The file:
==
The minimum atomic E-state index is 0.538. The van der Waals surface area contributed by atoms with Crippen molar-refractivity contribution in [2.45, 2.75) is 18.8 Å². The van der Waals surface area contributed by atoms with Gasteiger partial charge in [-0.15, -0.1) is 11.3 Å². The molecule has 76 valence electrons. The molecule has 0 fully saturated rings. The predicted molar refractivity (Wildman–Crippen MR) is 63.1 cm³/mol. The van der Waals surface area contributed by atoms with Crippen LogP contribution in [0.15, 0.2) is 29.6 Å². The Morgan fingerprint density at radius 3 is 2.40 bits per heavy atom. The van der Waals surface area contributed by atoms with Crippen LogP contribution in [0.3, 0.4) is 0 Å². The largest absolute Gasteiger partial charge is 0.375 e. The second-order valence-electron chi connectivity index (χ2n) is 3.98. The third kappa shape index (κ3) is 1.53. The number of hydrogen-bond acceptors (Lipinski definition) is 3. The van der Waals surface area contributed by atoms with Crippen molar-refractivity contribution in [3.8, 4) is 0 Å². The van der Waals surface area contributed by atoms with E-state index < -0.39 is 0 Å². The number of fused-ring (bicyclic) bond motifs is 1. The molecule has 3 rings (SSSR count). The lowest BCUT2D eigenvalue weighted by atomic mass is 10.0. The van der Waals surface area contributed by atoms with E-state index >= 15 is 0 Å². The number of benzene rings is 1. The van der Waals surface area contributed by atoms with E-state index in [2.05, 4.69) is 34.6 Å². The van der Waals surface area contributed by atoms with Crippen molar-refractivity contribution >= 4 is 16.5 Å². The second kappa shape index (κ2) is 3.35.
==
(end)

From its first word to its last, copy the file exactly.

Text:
The minimum atomic E-state index is 0.538. The van der Waals surface area contributed by atoms with Crippen molar-refractivity contribution in [2.45, 2.75) is 18.8 Å². The van der Waals surface area contributed by atoms with Gasteiger partial charge in [-0.15, -0.1) is 11.3 Å². The molecule has 76 valence electrons. The molecule has 0 fully saturated rings. The predicted molar refractivity (Wildman–Crippen MR) is 63.1 cm³/mol. The van der Waals surface area contributed by atoms with Crippen LogP contribution in [0.15, 0.2) is 29.6 Å². The Morgan fingerprint density at radius 3 is 2.40 bits per heavy atom. The van der Waals surface area contributed by atoms with Crippen LogP contribution in [0.3, 0.4) is 0 Å². The largest absolute Gasteiger partial charge is 0.375 e. The second-order valence-electron chi connectivity index (χ2n) is 3.98. The third kappa shape index (κ3) is 1.53. The number of hydrogen-bond acceptors (Lipinski definition) is 3. The van der Waals surface area contributed by atoms with Crippen molar-refractivity contribution in [3.8, 4) is 0 Å². The van der Waals surface area contributed by atoms with E-state index < -0.39 is 0 Å². The number of fused-ring (bicyclic) bond motifs is 1. The molecule has 3 rings (SSSR count). The lowest BCUT2D eigenvalue weighted by atomic mass is 10.0. The van der Waals surface area contributed by atoms with E-state index >= 15 is 0 Å². The number of benzene rings is 1. The van der Waals surface area contributed by atoms with E-state index in [2.05, 4.69) is 34.6 Å². The van der Waals surface area contributed by atoms with Crippen molar-refractivity contribution >= 4 is 16.5 Å². The second kappa shape index (κ2) is 3.35.